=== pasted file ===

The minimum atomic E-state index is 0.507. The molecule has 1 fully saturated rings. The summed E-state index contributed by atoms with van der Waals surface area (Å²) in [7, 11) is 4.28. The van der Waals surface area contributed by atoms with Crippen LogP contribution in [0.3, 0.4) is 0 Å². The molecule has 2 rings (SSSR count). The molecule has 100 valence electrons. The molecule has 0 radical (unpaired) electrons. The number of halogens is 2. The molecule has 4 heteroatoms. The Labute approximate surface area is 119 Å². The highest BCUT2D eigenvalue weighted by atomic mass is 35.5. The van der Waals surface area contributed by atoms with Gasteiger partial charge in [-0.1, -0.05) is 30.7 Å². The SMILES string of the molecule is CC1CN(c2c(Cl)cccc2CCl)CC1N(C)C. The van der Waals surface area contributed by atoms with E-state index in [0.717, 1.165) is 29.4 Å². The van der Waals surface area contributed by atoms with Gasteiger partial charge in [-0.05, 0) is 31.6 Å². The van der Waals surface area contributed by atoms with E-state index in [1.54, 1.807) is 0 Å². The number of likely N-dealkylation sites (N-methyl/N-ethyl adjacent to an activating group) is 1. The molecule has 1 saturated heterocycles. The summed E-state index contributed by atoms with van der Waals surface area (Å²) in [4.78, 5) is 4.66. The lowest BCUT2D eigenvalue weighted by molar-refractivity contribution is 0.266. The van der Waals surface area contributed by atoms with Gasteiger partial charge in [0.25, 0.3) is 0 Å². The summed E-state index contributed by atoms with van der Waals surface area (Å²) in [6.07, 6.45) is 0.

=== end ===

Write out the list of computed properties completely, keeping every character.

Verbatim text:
The minimum atomic E-state index is 0.507. The molecule has 1 fully saturated rings. The summed E-state index contributed by atoms with van der Waals surface area (Å²) in [7, 11) is 4.28. The van der Waals surface area contributed by atoms with Crippen LogP contribution in [0.3, 0.4) is 0 Å². The molecule has 2 rings (SSSR count). The molecule has 100 valence electrons. The molecule has 0 radical (unpaired) electrons. The number of halogens is 2. The molecule has 4 heteroatoms. The Labute approximate surface area is 119 Å². The highest BCUT2D eigenvalue weighted by atomic mass is 35.5. The van der Waals surface area contributed by atoms with Gasteiger partial charge in [-0.1, -0.05) is 30.7 Å². The SMILES string of the molecule is CC1CN(c2c(Cl)cccc2CCl)CC1N(C)C. The van der Waals surface area contributed by atoms with E-state index in [0.717, 1.165) is 29.4 Å². The van der Waals surface area contributed by atoms with Gasteiger partial charge in [-0.05, 0) is 31.6 Å². The van der Waals surface area contributed by atoms with E-state index in [1.54, 1.807) is 0 Å². The number of likely N-dealkylation sites (N-methyl/N-ethyl adjacent to an activating group) is 1. The molecule has 1 saturated heterocycles. The summed E-state index contributed by atoms with van der Waals surface area (Å²) in [4.78, 5) is 4.66. The lowest BCUT2D eigenvalue weighted by molar-refractivity contribution is 0.266. The van der Waals surface area contributed by atoms with Gasteiger partial charge in [0.25, 0.3) is 0 Å². The summed E-state index contributed by atoms with van der Waals surface area (Å²) in [6.07, 6.45) is 0.